Strange interview raises fears about Beijing’s influence over Hong Kong’s paper of record

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Originally published by Shanghaiist on July 28, 2016

The South China Morning Post is stuck between a rock and a hard place as critics have begun to question the (once) venerable newspaper’s peculiar interview with a young activist who had been detained by Chinese authorities for over a year.

The activist in question, 24-year-old lawyer Zhao Wei, also known by her online moniker Kaolai, was a legal assistant to the prominent Chinese human rights lawyer Li Heping, perhaps best known for defending Chen Guangcheng. Chinese Human Rights Defenders  says that Zhao was forcibly seized by authorities from her residence in July of last year as part of a nationwide crackdown on human rights lawyers and activists, with more than 700 arrested and thrown into jail, including her boss.

Zhao Wei herself was accused of the crime of “subversion of state power” and detained in Tianjin. However, following rumors in May of this year that she had been sexually assaulted in prison, Zhao was to be released “on bail pending investigation.” In early July, the Tianjin police declared that Zhao had met the conditions for her bail by “admitting” to her “crimes.”

Three days after that announcement, she was interviewed over the phone by SCMP for an article titled “Young Chinese legal activist ‘regrets’ civil rights activism” that was published on July 11th, critics commented that the whole piece sounded more like your usual forced public confession than an actual interview:

Speaking to the South China Morning Post on the phone on Sunday, Zhao said she wrote the statements on her (Weibo) accounts.”I have come to realize that I have taken the wrong path. I repent for what I did. I’m now a brand new person,” she said.

She said she wanted to speak to the media because she “realised she had made mistakes” and she “truly wanted to repent.”

She said she was back at her home in Henan province and was staying with her parents.

The Post could not verify Zhao’s location or whether she was under surveillance during the interview. Zhao declined requests for a face-to-face interview.

China Media Project’s David Bandurski claimed that the interview diverged from asking questions that are “human and probing,” i.e. whether or now she is “able to meet a lawyer” or if she is “currently being held against (her) will.” Instead, the article merely aids in justifying the “official narrative” that Zhao is really sorry for her actions, making her “online repentance” authentic, justifying the crackdown against activists and lawyers.

The Guardian has also questioned the authenticity of the article. Zhao’s lawyer, Yan Huafeng, told reporter Tom Phillips that she was perplexed as to how the SCMP reporter — who was unnamed in the article — managed to contact Zhao in the first place. Zhao’s husband, You Mingle, stated that his wife “does not have a mobile phone or a computer with her” and that they have been unable to contact her. So it’s even more surprising that the SCMP was able to do so considering that “she would not have the contact number for (them).” Perhaps the most eerie part of all this is SCMP’s unfounded claim that Zhao was back at her family’s home. When her husband made the journey to Henan, he found “the two story building deserted,” with a neighbor saying that the family had not been there “for a while.”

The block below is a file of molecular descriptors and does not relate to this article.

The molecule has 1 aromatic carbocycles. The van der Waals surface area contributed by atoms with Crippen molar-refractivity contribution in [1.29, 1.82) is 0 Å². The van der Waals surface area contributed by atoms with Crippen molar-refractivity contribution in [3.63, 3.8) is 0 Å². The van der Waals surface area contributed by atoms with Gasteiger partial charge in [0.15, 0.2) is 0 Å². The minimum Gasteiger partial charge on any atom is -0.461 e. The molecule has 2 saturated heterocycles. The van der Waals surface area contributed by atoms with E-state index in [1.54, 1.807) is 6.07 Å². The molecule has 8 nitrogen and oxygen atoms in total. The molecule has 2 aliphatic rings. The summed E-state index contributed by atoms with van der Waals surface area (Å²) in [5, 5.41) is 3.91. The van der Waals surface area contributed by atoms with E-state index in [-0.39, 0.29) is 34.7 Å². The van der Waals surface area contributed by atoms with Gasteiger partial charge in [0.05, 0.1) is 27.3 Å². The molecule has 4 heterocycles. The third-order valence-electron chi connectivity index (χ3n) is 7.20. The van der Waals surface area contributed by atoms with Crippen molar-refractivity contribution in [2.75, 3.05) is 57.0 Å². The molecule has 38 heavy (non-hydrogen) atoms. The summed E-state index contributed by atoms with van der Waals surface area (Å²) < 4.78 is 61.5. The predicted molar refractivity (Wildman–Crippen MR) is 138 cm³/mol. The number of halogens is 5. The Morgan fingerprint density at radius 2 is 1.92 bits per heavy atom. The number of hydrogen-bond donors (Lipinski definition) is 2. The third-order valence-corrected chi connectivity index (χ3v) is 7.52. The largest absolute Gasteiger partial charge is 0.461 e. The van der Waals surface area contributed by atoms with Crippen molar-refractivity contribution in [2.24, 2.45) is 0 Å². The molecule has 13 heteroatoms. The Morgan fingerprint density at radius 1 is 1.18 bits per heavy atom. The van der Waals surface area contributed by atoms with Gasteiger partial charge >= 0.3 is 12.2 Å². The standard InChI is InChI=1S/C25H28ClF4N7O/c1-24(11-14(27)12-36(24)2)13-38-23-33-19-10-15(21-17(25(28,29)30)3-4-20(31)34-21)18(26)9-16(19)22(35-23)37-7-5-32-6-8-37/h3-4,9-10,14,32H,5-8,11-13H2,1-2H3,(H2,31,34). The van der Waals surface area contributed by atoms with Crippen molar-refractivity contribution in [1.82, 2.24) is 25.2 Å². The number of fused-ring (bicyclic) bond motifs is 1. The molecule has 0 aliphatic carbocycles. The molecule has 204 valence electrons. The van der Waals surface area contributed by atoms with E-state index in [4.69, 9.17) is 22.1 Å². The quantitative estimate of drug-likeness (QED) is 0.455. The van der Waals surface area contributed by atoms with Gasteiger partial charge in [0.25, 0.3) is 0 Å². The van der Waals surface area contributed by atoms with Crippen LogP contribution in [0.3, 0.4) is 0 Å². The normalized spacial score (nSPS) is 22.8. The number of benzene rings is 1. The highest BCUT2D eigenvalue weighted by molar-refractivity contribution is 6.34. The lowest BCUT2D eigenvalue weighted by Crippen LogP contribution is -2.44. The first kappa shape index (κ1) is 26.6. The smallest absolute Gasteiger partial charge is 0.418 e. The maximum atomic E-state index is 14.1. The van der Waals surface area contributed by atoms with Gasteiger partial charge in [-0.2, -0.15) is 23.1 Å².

“The editors” of the SCMP have responded to questions being raised over the interview by The Guardian and other critics, writing in an emailed statement that they were “tempted to conclude” that it was all an effort “to paint the South China Morning Post in a negative light.”

“Like the Guardian and other principled news organisations, the South China Morning Post treats the protection of confidential sources as sacrosanct. We therefore fail to understand why the Guardian is attempting to impugn our professionalism for maintaining a policy on sources that the Guardian follows as well,” the email added.

SCMP has been under fire for the past few years amid allegations of self censorship. In the recent past, media watchdog groups have raised concerns following the dismissals of a number of editorial staff members that were known for their critical views on China. Fears only escalated when Alibaba purchased Hong Kong’s paper of record last November. Despite reassurances from Jack Ma himself to “trust” that his company “also wants media independence and fairness,” Executive Vice Chairman Joseph Tsai’s criticism of Western media bias against China, Ma’s own ties to Beijing leadership, and the disastrous legacy of Wang Xiangwei as Editor in Chief have all stoked fears that the once prestigious paper “has lost its way.”

Still, despite its new owners and apparent inside connections in mainland China, the paper’s online presence in mainland China remains non-existent after internet censors shut down its microblogging accounts on Sina Weibo, Tencent Weibo, as well as its WeChat page on March 8th of this year. With more interviews like the one with Zhao Wei, the paper’s presence outside of mainland China may be in peril as well.

By Arnie Yung

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